Tag: 80’s

Elvira’s MTV Halloween Special from 1986

Back in the day before Netflix and Youtube, when good old fashioned television was all we had for our viewing entertainment pleasure, tv specials like these were looked forward to for days and weeks.  I remember watching specials like this, and considered them appointment television.  So here, in all it’s glory, is the original Elvira’s MTV Halloween Special from 1986.  Find a quite evening, turn out the lights, fire this up, and step back in time to 1986 for some Halloween fun with Elvira and cool old music videos.

Elvira on The Fall Guy?!?

Elvira Fall Guy

For those of you keeping track of this sort of thing, I recently did a whole post on The Fall Guy, and my fond memories of it, and you should check it out if you were a fan, or if you’ve never heard of it in the first place.

Anyway, I came across this ad while going through some old TV Guides, and I was blown away!  I felt pretty sure I had seen every episode of The Fall Guy, but I’ve never seen this one.  I’m doubly surprised because I was a big Elvira mark back in the day as well, and yet somehow, this appearance has alluded me.  I will be quick to remedy this situation and track down the episode somewhere, somehow, and settle in and watch it in what I am sure is all it’s glory.

Any of you guys and gals remember this episode?

Coleco Games and Hostess Snack Cakes Retro Advertisement from 1982

Man, that Coleco Football game took up a lot of hours of my youth, and I know I’ve eaten more than my fair share of Hostess Cakes through the years.  This ad from 1982 combines both of these wonderful treats in a nostalgia overload!  Seeing the old packaging for the Twinkies, Suzy Q’s, and Cup Cakes really takes me back.  And even though you can find ways to replicate the Coleco games today, nothing beats having that old game in the palm of your hands.  It makes me want to call up my cousin Tim and see if he wants to come over for an afternoon of football and Ho Ho’s.

TV Guide Fall Preview Flashback – Night Court from 1984

Night Court

I always loved reading through the TV Guide Fall Previews issues, and now that I’molder, I REALLY enjoy going back through them with a nostalgiac eye.  So what I’ve decided to do, is start sharing these snippets from years gone by previewing some of favorite shows,and also the ones hardly anyone remembers.

First up, it’s Night Court!  I loved this show growing up in the 80’s, and know that a lot of you did as well.  So enjoy this quick trip down memory lane as you look back at the first looks of the iconic show.

Who You Gonna Call? Ghostbusters!

Ghostbusters

They came, they saw, they kicked it’s-well, you know the story. Ghostbusters has become part of the pop culture Hall of Fame, spawning a film sequel, two cartoon series and a host of lines that are still quoted today- “Don’t cross the streams,” “Are you the keymaster?”, “Back off man, I’m a scientist,” ‘He slimed me!” and many more.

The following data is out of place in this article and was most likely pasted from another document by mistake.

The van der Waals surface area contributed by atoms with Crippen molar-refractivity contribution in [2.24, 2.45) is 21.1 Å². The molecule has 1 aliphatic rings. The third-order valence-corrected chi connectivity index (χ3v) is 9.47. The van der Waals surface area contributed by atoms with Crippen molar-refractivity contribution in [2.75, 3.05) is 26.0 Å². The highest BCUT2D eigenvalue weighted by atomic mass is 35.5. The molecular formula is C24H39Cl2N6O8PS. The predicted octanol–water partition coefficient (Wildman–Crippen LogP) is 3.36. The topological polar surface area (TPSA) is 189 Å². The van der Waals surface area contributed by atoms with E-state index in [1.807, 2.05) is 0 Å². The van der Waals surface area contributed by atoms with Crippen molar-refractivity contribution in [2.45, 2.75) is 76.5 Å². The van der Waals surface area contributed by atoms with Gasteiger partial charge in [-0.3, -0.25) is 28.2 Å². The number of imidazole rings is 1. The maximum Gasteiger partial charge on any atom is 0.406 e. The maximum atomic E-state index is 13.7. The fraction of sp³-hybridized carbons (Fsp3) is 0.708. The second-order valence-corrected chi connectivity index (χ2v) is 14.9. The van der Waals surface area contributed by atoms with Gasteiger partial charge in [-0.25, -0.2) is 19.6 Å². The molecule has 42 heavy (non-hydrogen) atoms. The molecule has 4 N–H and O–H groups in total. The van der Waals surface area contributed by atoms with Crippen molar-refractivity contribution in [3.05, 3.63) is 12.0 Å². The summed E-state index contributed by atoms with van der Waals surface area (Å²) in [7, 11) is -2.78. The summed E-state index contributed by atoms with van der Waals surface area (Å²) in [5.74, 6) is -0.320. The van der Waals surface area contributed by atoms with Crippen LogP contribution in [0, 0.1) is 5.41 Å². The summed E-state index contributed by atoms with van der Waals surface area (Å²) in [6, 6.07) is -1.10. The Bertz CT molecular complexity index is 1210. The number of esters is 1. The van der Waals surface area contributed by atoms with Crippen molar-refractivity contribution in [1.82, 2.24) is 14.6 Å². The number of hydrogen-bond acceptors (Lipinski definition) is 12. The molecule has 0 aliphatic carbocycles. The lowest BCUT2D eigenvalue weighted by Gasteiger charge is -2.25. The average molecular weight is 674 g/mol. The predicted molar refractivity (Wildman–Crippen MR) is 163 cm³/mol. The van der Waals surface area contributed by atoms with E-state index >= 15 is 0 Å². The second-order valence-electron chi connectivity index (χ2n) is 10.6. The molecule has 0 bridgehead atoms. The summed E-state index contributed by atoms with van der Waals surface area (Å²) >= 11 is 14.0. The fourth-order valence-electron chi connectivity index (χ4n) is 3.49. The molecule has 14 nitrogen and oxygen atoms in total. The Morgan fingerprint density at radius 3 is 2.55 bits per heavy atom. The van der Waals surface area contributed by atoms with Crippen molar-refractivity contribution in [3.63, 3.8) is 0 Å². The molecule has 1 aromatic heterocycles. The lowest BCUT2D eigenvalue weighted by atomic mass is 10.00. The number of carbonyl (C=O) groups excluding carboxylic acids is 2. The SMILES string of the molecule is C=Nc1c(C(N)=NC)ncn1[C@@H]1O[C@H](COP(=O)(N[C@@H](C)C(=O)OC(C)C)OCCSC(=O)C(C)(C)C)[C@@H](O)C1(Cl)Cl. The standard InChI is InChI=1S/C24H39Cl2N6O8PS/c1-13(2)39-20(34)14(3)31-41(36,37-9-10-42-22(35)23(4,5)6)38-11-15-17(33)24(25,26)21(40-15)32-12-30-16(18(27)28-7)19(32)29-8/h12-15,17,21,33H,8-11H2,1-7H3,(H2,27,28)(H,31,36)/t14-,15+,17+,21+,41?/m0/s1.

At the time, it was a gamble-a big-budget comedy starring a pair of Saturday Night Live alumni (Bill Murray and Dan Aykroyd), a screenwriter (Harold Ramis) and Sigourney Weaver, who was still best known for her role in the original Alien.Ghostbusters would have to be a blockbuster to pay back its FX-inflated budget, at the time the highest ever for a comedy. Well, guess what…it did.

The title stars of Ghostbusters are three paranormal scientists-sarcastic “game show host” Peter Venkman, naive Ray Stantz and brainiac Egon Spengler-who just lost their university research grant. The timing could have been better. Paranormal activity in New York City is heating up, and the boys just had their first run-in with a real manifestation over at the public library. On Peter’s urging, Ray takes out a third mortgage and the three set up shop in a dilapidated old fire station, promising to fight all spooks, spirits and specters as the proton-powered Ghostbusters.

In a nicer part of town, concert cellist Dana Barrett has noticed some supernatural goings-on in her upscale apartment-eggs frying on the counter, an ancient pagan temple in her fridge, and so on. Against her better judgment, Dana makes the trip over to Ghostbusters HQ, where the womanizing Peter immediately tries to hit on her. Meanwhile, the lads have been up to their necks in ghosts, starting with a slime-trailing green blob in a fancy hotel.

Egon figures that something big is bubbling up, and Dana and nerdy neighbor Louis are inadvertently involved. The Ghostbusters hire Winston Zeddemore as their fourth member, but the whole operation is shut down by an uptight EPA official and the Ghostbusters themselves are thrown in jail. Even worse, the HQ’s “Ghost Trap” has been shut off, freeing the captured spirits to prepare the coming of the all-powerful Gozer. The Ghostbusters are freed just in time for a showdown in the Big Apple, taking on the Gozerian’s chosen form-the titanic, poofy, sugary-sweet Stay-Puft Marshmallow Man.